Habitat enhancement projects call for a concerted effort to re-establish a particular type of ecosystem that humans, history or nature itself may have disturbed. One example is prairie grasses.

    Before European settlement, southern Michigan was at the northern limits of the original tall grass prairie that covered most of the Midwest. Because prairies were often fertile and easy to cultivate, almost all of this original ecosystem has been converted to agricultural land.

    The foundation has an aggressive program to restore prairies to its property. Experimental patches of prairie plants were started in 1994, and significant acreage has been added annually since 2000. There are now about 150 acres of prairie at Big Rock Valley.

    Our restored prairies are not nearly as diverse or productive as the original, but we are steadily increasing their diversity and improving genetics. We have planted more than 100 different species of native plants in our re-established prairies.

    Other habitat-enhancement projects include aspen regeneration, food plot establishment, undisturbed grass and clover patches, wildlife structures, brush and log piles and construction of vernal ponds.

  • Woodland Management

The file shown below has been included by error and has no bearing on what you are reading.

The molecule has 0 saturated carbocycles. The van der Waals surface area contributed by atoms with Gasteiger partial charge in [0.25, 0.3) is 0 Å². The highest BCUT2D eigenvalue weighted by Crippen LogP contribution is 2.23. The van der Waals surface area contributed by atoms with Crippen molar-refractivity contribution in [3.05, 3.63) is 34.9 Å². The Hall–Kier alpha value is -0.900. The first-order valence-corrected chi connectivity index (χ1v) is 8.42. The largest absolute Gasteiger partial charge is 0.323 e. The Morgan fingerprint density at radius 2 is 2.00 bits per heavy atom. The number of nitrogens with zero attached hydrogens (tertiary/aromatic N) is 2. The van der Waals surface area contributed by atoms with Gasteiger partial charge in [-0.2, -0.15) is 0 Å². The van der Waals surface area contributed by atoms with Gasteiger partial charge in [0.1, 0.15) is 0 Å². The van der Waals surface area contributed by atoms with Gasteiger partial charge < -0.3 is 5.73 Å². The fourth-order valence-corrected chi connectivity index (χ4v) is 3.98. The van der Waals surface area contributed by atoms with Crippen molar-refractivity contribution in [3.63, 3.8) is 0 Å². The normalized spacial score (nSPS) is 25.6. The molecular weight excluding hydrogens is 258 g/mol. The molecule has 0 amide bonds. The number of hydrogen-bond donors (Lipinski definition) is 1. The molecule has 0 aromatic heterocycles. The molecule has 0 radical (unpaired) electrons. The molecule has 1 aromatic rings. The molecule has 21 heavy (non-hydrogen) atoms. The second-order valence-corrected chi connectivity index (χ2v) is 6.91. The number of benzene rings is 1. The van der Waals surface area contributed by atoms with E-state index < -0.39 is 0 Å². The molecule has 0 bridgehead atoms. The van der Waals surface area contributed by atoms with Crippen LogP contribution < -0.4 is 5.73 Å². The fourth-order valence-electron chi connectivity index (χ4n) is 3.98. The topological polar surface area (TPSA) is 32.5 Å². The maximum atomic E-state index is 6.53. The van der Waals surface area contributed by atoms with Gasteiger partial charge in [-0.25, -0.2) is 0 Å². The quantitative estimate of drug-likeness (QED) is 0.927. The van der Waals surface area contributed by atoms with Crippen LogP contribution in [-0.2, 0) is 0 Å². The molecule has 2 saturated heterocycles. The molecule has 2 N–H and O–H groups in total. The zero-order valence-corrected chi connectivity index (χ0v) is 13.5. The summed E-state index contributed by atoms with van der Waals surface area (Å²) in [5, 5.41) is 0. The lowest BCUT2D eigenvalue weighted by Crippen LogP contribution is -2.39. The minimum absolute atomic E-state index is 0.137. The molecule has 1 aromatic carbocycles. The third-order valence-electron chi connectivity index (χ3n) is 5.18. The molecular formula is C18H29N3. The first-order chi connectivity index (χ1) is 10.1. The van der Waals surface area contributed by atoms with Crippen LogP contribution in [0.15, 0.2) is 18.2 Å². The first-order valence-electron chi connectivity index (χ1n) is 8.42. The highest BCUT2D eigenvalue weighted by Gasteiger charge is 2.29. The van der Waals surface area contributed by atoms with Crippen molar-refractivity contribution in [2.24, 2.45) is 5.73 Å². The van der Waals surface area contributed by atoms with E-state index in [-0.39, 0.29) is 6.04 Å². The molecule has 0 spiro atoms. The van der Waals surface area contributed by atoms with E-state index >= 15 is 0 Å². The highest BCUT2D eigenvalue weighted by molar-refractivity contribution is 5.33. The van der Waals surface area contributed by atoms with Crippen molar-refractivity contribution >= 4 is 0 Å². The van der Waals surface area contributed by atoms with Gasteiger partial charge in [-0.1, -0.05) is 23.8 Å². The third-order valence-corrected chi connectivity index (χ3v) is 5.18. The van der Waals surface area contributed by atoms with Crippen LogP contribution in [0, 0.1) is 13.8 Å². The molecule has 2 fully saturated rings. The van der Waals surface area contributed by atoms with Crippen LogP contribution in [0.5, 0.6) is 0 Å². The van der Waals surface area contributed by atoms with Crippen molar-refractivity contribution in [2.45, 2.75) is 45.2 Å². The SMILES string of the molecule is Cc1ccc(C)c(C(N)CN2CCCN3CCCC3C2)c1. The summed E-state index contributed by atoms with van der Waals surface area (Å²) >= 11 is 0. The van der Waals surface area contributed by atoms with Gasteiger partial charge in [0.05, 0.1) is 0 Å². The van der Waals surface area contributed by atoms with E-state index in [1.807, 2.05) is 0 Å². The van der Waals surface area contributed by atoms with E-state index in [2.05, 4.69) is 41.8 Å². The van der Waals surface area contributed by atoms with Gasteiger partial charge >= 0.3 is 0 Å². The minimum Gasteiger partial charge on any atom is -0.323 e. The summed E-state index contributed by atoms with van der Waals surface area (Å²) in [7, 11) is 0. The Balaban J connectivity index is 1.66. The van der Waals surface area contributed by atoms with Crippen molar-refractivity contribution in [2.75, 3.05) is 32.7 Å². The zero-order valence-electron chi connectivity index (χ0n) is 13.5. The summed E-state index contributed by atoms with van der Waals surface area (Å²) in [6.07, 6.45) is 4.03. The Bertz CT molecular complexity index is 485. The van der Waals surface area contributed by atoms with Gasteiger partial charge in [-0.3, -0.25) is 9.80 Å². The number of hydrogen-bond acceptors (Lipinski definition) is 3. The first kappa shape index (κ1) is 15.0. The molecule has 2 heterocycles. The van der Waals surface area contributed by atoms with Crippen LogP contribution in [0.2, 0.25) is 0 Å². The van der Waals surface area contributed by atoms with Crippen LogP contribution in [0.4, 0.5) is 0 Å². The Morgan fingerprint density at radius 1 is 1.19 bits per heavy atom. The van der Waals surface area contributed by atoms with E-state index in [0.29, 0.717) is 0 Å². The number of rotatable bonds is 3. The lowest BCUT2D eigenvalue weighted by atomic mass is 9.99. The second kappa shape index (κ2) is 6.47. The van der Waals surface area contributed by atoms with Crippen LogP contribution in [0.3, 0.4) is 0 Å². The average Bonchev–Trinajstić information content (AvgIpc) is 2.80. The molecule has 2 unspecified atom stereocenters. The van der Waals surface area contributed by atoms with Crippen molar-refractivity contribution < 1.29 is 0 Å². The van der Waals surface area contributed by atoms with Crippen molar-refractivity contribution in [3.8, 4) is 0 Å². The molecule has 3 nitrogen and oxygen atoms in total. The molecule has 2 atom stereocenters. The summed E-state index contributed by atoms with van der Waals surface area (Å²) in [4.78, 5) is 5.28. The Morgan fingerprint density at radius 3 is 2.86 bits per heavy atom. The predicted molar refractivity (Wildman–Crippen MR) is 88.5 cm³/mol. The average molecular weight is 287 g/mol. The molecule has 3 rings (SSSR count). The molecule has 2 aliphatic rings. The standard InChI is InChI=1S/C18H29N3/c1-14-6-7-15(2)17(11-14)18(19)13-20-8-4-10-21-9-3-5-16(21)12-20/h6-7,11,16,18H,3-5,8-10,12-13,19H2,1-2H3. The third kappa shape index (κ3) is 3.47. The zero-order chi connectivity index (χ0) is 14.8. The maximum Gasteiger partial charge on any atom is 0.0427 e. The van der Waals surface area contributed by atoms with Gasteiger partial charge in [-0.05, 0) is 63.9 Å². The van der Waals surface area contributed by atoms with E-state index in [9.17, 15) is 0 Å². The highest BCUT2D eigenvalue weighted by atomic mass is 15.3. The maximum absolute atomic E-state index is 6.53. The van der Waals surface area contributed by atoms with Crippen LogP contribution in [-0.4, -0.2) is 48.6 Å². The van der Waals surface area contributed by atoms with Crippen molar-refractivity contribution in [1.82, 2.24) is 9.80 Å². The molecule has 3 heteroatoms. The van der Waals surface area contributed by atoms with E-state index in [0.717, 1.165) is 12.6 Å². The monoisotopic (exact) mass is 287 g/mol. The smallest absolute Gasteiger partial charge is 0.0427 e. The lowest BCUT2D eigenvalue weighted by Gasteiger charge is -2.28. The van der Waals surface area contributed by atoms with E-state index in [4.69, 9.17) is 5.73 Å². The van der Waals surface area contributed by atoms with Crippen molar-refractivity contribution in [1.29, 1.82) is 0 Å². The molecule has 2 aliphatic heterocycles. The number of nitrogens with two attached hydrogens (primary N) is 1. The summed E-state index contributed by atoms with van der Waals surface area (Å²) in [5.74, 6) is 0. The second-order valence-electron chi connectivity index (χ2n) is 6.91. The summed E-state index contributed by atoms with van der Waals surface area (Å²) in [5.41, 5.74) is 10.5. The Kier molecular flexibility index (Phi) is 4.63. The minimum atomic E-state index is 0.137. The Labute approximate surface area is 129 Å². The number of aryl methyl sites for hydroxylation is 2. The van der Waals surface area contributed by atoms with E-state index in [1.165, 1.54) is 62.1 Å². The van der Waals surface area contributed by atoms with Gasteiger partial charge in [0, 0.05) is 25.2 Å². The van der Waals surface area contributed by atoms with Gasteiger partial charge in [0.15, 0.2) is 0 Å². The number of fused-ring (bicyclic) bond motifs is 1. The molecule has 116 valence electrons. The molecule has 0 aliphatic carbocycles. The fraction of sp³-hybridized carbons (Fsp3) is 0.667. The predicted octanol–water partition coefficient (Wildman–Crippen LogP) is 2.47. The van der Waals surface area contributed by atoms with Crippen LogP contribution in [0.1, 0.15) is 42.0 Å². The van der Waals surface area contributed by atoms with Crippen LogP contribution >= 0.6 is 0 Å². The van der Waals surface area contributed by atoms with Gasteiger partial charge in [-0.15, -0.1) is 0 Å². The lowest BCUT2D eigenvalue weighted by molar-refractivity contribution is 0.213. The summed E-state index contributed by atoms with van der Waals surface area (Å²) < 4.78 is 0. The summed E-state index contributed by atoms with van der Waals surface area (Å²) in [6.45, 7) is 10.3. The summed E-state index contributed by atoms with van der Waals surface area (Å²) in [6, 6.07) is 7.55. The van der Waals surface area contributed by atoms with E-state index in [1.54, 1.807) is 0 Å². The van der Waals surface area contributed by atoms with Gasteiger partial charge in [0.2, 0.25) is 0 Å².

Woodland Management Issues

    Woodlands at Big Rock Valley are primarily northern mixed hardwoods. Some of the tree species on the property include maple, beech, oak, hickory, black cherry, hackberry, ash, elm, tulip poplar, aspen, walnut, hornbeam and birch.

    Woodland Management Units

    The foundation has divided its woodland areas into management units. Every other year we look at a designated unit and, if necessary, implement appropriate management activities and/or a thinning harvest. There are enough units that typically 12 years pass between management activities or thinning harvests on an individual parcel.

    Thinning Harvest

    When we conduct a thinning harvest, a forester marks the trees that he feels need to be removed because of spacing or health issues. We manage woodlands for diversity and long-term sustainability. In most other woodlands, trees that reach a diameter of about 22 inches (known as economic maturity) are harvested. In our management strategy, we require that some large trees be left in scattered clusters. Trees are not felled just because they are large. In fact, it’s common to see trees that are 30 inches in diameter or larger at Big Rock Valley. These large trees no longer produce wood mass as quickly as smaller trees, but their height and full canopy create unique microhabitats.